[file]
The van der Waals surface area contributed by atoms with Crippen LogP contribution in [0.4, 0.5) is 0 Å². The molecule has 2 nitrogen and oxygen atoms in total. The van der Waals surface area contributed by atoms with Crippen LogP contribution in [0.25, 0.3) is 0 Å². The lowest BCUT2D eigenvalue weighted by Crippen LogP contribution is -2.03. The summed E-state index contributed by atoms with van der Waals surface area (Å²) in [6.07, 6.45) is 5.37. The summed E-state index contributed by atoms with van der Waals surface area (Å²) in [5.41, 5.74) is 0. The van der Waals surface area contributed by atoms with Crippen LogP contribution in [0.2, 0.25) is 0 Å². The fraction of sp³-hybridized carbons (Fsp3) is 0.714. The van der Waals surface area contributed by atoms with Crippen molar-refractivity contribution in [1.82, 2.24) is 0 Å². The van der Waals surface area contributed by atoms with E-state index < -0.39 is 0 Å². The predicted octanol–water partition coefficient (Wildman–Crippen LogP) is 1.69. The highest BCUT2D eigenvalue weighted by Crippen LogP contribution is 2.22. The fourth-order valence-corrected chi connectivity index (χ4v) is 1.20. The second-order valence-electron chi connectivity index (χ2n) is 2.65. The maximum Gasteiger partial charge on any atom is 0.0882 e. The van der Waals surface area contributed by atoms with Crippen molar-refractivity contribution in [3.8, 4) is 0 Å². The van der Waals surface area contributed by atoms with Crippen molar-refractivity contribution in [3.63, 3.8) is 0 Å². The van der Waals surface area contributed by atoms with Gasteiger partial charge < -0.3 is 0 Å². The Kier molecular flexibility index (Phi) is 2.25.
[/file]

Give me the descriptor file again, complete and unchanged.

The van der Waals surface area contributed by atoms with Crippen LogP contribution in [0.4, 0.5) is 0 Å². The molecule has 2 nitrogen and oxygen atoms in total. The van der Waals surface area contributed by atoms with Crippen LogP contribution in [0.25, 0.3) is 0 Å². The lowest BCUT2D eigenvalue weighted by Crippen LogP contribution is -2.03. The summed E-state index contributed by atoms with van der Waals surface area (Å²) in [6.07, 6.45) is 5.37. The summed E-state index contributed by atoms with van der Waals surface area (Å²) in [5.41, 5.74) is 0. The van der Waals surface area contributed by atoms with Crippen LogP contribution in [0.2, 0.25) is 0 Å². The fraction of sp³-hybridized carbons (Fsp3) is 0.714. The van der Waals surface area contributed by atoms with Crippen molar-refractivity contribution in [1.82, 2.24) is 0 Å². The van der Waals surface area contributed by atoms with E-state index < -0.39 is 0 Å². The predicted octanol–water partition coefficient (Wildman–Crippen LogP) is 1.69. The highest BCUT2D eigenvalue weighted by Crippen LogP contribution is 2.22. The fourth-order valence-corrected chi connectivity index (χ4v) is 1.20. The second-order valence-electron chi connectivity index (χ2n) is 2.65. The maximum Gasteiger partial charge on any atom is 0.0882 e. The van der Waals surface area contributed by atoms with Crippen molar-refractivity contribution in [3.8, 4) is 0 Å². The van der Waals surface area contributed by atoms with Crippen molar-refractivity contribution in [3.63, 3.8) is 0 Å². The van der Waals surface area contributed by atoms with Gasteiger partial charge < -0.3 is 0 Å². The Kier molecular flexibility index (Phi) is 2.25.